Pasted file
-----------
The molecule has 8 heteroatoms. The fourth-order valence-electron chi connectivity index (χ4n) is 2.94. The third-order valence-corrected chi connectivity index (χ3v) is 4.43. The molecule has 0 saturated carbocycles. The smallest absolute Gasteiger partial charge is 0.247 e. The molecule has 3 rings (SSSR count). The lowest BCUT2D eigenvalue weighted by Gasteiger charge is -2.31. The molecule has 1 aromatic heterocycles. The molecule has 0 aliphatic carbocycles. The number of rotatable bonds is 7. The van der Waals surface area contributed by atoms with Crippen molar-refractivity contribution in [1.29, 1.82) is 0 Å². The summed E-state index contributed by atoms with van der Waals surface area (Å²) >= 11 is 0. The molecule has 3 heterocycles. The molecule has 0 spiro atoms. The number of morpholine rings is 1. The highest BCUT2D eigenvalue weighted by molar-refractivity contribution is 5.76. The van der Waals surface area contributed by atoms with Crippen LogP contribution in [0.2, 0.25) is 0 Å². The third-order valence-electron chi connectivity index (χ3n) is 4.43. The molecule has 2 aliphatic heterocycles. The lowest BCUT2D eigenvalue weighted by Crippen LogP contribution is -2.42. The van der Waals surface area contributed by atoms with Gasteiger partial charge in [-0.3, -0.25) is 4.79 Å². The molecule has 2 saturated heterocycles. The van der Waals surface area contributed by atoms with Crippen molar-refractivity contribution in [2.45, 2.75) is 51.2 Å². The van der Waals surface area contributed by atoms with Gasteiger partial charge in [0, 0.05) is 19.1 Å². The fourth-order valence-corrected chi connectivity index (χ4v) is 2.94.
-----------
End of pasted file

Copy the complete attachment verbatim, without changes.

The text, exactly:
The molecule has 8 heteroatoms. The fourth-order valence-electron chi connectivity index (χ4n) is 2.94. The third-order valence-corrected chi connectivity index (χ3v) is 4.43. The molecule has 0 saturated carbocycles. The smallest absolute Gasteiger partial charge is 0.247 e. The molecule has 3 rings (SSSR count). The lowest BCUT2D eigenvalue weighted by Gasteiger charge is -2.31. The molecule has 1 aromatic heterocycles. The molecule has 0 aliphatic carbocycles. The number of rotatable bonds is 7. The van der Waals surface area contributed by atoms with Crippen molar-refractivity contribution in [1.29, 1.82) is 0 Å². The summed E-state index contributed by atoms with van der Waals surface area (Å²) >= 11 is 0. The molecule has 3 heterocycles. The molecule has 0 spiro atoms. The number of morpholine rings is 1. The highest BCUT2D eigenvalue weighted by molar-refractivity contribution is 5.76. The van der Waals surface area contributed by atoms with Crippen LogP contribution in [0.2, 0.25) is 0 Å². The third-order valence-electron chi connectivity index (χ3n) is 4.43. The molecule has 2 aliphatic heterocycles. The lowest BCUT2D eigenvalue weighted by Crippen LogP contribution is -2.42. The van der Waals surface area contributed by atoms with Gasteiger partial charge in [-0.3, -0.25) is 4.79 Å². The molecule has 2 saturated heterocycles. The van der Waals surface area contributed by atoms with Crippen molar-refractivity contribution in [2.45, 2.75) is 51.2 Å². The van der Waals surface area contributed by atoms with Gasteiger partial charge in [0, 0.05) is 19.1 Å². The fourth-order valence-corrected chi connectivity index (χ4v) is 2.94.